This is the weakest recovery, at least in the post-war period, if not ever, given the depth of the recession that we were in. With regard to how we get out of it, you can start by saying we couldn't do worse than the policy mix of this president -- gigantic new spending, gigantic new taxes, a takeover of 18 percent or 19 percent of the economy in the Obamacare bill. Anything would be better than that.
Now, with regard to the Ryan budget, it's certainly a much better starting point than what we have now. Yes, fill in the blanks. Yes, let's describe exactly where or at least the extent to which the tax loophole should be closed.
But you know, the president -- apparently, nothing in his life has acquainted him with where jobs and wealth come from. He has no ear at all for the small business of this country. They're the ones on the receiving end of all of his new taxes. And, you know, frankly, I guess he never is going to get it.
WALLACE: Finally, Barack Obama won Indiana four years ago, the first time that any Democrat had won your state since Lyndon Johnson in 1964. What are the chances that Barack Obama can win Indiana again this November?
DANIELS: Slim and none. I want to give credit to a very savvy strategy in 2008. They were in a very competitive primary here. They spent a lot of time and money, had a running head start, saw an opportunity and capitalized on it.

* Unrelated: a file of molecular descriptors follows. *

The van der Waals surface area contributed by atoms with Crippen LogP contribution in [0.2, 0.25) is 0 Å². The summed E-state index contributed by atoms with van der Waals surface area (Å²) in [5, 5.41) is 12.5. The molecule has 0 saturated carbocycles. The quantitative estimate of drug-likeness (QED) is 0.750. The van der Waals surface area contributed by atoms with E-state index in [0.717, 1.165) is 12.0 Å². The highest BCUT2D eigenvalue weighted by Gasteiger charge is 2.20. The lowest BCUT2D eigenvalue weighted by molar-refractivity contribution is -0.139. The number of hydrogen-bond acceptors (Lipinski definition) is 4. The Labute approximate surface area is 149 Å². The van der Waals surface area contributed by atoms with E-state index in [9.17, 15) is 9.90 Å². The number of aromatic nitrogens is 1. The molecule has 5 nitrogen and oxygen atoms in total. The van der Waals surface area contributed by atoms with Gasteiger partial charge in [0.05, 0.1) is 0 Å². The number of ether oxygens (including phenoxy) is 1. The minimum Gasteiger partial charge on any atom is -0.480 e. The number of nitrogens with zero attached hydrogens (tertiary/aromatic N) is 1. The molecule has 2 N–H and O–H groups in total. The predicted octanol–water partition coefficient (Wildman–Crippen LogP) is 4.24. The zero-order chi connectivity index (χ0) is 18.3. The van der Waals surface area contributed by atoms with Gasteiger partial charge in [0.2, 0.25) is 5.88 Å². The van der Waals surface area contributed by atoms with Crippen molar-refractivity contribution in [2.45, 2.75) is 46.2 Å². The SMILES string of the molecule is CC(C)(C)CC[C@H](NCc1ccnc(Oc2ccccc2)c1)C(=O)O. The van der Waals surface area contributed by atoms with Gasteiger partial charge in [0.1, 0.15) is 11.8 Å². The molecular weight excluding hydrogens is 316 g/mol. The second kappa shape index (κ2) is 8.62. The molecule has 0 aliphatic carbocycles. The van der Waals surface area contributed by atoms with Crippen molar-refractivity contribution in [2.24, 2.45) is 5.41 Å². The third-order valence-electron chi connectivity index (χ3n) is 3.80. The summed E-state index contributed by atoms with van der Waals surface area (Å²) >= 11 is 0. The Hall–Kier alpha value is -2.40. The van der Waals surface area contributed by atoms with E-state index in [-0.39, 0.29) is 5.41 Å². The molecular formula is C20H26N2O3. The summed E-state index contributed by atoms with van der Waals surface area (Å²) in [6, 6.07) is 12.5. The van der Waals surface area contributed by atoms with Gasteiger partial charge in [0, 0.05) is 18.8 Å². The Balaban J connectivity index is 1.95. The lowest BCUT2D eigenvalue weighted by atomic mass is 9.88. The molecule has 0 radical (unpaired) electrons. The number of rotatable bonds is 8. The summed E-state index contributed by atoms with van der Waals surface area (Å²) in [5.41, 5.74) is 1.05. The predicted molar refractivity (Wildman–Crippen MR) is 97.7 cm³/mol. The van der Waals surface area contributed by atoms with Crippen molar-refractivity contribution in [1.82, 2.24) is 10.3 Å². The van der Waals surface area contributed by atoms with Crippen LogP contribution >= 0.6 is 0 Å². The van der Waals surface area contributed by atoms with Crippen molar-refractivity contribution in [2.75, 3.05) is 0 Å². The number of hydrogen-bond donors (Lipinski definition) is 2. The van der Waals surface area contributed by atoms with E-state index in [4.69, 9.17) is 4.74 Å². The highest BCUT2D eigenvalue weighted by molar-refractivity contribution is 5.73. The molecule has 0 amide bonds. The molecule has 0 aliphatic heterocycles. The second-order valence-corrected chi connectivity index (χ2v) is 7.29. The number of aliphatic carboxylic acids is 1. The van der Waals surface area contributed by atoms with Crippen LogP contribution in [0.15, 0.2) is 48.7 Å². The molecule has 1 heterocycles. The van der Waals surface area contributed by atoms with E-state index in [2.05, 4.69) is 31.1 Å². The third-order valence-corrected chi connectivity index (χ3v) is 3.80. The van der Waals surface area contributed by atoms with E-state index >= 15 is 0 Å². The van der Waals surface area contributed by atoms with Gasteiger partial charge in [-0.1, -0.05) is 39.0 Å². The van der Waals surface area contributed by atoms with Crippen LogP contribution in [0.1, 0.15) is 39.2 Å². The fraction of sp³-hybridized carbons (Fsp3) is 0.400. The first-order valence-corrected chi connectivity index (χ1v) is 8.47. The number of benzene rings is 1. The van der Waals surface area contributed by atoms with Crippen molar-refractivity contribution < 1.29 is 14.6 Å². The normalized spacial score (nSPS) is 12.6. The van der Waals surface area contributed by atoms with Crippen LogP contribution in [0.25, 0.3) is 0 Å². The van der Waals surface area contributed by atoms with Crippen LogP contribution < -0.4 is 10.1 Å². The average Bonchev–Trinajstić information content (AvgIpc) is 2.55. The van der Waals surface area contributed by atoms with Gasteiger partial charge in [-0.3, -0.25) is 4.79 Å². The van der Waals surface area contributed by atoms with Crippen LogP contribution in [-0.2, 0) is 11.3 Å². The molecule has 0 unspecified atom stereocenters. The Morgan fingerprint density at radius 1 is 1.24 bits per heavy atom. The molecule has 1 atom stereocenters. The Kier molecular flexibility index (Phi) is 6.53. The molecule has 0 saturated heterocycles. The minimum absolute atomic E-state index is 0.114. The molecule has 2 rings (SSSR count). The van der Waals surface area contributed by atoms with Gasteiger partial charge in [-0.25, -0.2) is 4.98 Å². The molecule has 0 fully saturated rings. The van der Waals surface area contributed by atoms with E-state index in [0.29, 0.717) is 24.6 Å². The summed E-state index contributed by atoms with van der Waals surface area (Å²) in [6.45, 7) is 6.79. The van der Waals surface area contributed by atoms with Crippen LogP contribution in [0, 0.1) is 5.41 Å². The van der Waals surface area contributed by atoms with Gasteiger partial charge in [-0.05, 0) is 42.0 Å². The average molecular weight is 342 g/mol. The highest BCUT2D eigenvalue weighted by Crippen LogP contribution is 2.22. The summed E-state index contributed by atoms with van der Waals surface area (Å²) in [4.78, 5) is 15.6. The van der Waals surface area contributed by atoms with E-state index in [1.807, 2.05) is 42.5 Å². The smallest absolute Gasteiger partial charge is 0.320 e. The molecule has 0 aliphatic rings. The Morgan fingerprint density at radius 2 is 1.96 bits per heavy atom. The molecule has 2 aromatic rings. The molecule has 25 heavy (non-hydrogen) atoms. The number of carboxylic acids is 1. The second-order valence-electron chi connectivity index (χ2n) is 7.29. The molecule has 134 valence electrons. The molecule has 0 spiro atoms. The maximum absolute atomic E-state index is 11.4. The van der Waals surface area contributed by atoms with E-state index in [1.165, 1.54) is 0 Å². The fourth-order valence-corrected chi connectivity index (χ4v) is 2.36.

But it will take a massive change, I believe, in the view of Hoosiers for him to repeat that this year. The kind of policies he's pursued have been very, very hard on people out here in the middle of the country. And my fellow citizens seem to see that. Every indication I have seen says they are open to change and a new direction in favor of more limited government and more pro-growth economic policy.
WALLACE: So you think that Indiana is basically locked up pretty tight for Mitt Romney in November?
DANIELS: I think you got to go earn it, of course. And I hope he will do that. But you asked me what the president's chances are, and I'll just -- I think I'm on firm ground saying they're not too good.
WALLACE: Governor Daniels, we're going to have to leave it there. Thank you so much as always for talking with us and please come back, sir.
DANIELS: I'd like that.
BREAK IN TRANSCRIPT